Is Your School Board Prepared to Lead?

Nov 15, 2023 2:19:34 PM


Historically dull and often overlooked by the average voter,  school board elections have become some of the hottest elections on local ballots nationwide. These down-ballot races have been thrust into the national spotlight by the pandemic response, politically charged culture wars (Critical Race Theory, book bans, anti-LGBTQIA+ policies, etc.), civil rights, digital inequity, teacher shortages, and the resulting outbursts and protests that have paved the way for firebrand candidates seeking to turn elections into referendums. 

Increased awareness is the goal since school boards are elected leaders who directly influence kids, families, and communities. However, the attention comes at a price. According to PBS, “school board elections have become a new battleground in American politics, with typically non-partisan races becoming increasingly polarized and garnering national attention.” Many people  now realize that school boards are incredibly powerful in the ways that truly matter to communities, and when ambivalence, low voter turnout, empty seats, and uncontested candidates are the norm, there is a danger that members will be used as political pawns to dismantle public education.

Election 2023

Fortunately, during last week’s election, voters chose community over chaos, rejecting school board candidates who based their campaigns on the national political zeitgeist. According to the American Federation of Teachers (AFT), candidates publicly endorsed by conservative groups such as Moms for Liberty and the 1776 Project lost about 70% of their races nationally in elections last week. However, electing liberals and moderates doesn’t ensure that new members are equipped with the knowledge and skills necessary to navigate a sometimes contentious environment and turn their campaign promises into policy change for kids and communities.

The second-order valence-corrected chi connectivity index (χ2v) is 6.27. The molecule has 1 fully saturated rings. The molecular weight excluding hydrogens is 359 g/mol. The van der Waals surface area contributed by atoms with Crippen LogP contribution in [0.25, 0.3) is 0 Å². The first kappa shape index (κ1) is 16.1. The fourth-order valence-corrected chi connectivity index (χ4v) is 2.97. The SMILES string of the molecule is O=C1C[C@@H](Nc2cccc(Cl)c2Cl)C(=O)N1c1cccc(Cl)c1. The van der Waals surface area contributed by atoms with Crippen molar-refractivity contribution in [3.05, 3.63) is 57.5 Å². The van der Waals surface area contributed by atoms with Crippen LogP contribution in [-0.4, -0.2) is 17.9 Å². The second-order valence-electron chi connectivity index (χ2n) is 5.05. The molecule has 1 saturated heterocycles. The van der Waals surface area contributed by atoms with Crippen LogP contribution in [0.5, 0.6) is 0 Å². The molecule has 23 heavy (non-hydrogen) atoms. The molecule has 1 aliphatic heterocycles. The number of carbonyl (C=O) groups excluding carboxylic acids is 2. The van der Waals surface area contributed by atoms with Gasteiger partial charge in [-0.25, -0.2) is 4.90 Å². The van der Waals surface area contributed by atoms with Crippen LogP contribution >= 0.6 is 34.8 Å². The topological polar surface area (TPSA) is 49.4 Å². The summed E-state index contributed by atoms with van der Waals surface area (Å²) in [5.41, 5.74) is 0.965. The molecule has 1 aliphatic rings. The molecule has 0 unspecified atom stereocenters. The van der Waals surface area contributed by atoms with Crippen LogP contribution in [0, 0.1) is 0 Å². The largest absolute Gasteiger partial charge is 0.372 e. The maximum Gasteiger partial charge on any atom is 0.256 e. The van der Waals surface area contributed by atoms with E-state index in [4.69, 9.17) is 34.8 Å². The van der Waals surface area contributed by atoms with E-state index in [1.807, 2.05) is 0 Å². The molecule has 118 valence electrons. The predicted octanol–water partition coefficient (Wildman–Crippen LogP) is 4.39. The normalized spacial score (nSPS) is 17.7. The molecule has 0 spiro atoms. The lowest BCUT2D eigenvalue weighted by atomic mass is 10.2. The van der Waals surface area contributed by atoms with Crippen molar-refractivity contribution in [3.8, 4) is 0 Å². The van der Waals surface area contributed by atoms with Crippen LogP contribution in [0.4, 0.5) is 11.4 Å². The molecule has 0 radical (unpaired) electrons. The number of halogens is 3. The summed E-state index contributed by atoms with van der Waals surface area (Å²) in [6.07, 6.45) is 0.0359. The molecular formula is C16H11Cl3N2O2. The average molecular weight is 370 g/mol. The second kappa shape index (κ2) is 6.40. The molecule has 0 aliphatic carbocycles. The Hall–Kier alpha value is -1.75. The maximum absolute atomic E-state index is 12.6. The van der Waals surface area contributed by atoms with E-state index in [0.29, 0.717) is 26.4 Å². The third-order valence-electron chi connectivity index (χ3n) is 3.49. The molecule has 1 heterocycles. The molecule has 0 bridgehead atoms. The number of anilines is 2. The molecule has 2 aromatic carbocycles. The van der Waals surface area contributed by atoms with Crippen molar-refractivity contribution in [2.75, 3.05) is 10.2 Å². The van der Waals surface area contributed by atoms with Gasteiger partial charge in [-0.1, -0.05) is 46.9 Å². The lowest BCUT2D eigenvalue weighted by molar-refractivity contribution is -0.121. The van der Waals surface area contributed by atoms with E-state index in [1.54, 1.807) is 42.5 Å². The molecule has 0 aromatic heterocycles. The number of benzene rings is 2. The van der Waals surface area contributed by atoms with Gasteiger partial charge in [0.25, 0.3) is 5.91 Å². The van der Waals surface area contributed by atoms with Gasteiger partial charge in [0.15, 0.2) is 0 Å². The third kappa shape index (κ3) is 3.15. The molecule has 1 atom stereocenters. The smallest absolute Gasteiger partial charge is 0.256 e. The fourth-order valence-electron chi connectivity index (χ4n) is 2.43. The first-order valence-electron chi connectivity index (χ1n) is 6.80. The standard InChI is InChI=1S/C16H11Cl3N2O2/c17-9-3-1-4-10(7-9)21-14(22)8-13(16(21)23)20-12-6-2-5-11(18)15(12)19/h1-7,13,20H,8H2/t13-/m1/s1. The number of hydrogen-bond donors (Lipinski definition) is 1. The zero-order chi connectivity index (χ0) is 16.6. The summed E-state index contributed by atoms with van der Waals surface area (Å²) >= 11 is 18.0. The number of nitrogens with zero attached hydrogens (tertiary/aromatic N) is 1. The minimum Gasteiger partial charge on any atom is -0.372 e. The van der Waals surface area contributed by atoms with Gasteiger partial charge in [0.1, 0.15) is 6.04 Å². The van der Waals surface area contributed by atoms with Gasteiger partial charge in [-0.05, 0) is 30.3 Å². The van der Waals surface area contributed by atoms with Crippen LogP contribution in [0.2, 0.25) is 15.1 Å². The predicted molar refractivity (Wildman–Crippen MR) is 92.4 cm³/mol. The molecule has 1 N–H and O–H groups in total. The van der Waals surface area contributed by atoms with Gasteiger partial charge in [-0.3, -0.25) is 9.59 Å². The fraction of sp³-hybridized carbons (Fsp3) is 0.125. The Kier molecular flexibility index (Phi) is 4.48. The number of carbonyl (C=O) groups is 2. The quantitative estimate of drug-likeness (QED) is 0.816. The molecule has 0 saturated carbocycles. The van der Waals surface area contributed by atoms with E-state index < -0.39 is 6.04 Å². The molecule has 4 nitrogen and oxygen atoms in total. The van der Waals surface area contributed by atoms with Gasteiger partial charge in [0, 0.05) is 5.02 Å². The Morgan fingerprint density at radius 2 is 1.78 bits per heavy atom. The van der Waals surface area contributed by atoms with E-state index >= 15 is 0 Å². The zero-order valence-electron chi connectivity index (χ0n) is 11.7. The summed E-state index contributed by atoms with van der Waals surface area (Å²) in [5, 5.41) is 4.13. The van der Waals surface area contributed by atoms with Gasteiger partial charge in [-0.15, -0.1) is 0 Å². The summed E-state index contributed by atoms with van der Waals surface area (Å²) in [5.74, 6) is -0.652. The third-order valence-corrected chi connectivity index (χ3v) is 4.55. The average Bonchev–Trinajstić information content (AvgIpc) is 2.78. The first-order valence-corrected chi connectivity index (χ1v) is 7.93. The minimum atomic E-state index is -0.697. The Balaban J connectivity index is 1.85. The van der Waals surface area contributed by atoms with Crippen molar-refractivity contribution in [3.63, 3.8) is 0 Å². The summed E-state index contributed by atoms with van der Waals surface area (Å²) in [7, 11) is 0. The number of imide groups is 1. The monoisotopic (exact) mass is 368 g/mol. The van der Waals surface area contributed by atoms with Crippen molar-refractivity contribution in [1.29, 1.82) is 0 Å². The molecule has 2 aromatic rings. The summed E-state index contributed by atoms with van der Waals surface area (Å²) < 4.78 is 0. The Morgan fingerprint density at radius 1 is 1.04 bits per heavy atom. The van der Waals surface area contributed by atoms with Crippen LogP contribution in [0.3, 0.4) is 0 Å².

Electing liberals and moderates doesn’t ensure that new members are equipped with the knowledge and skills necessary to navigate a sometimes contentious environment and turn their campaign promises into policy change for kids and communities. 

Enter School Board Partners.

School Board Partners 

School Board Partners (SBP) empowers elected school board leaders with the knowledge, skills, and mindset to transform education systems. SBP ensures that newly elected school board members have the support and tools they need to design policies that are grounded in student outcomes and reflect the needs of their districts and students.

Empowered Governance Framework

According to SBP, there has never been a more critical time to strengthen the leadership and governance of our nation’s public schools. This week, School Board Partners released a new school board governance framework and policy toolkit, Empowered Governance

Operating from the belief that school board members are often elected by their communities with a mandate for change, SBP believes governance frameworks must empower members to lead. However, existing governance models are few, antiquated, and do not empower members to step into their roles as policymakers. This is a problem because school board members who are not empowered, well-trained, and supported to govern can quickly become ineffective.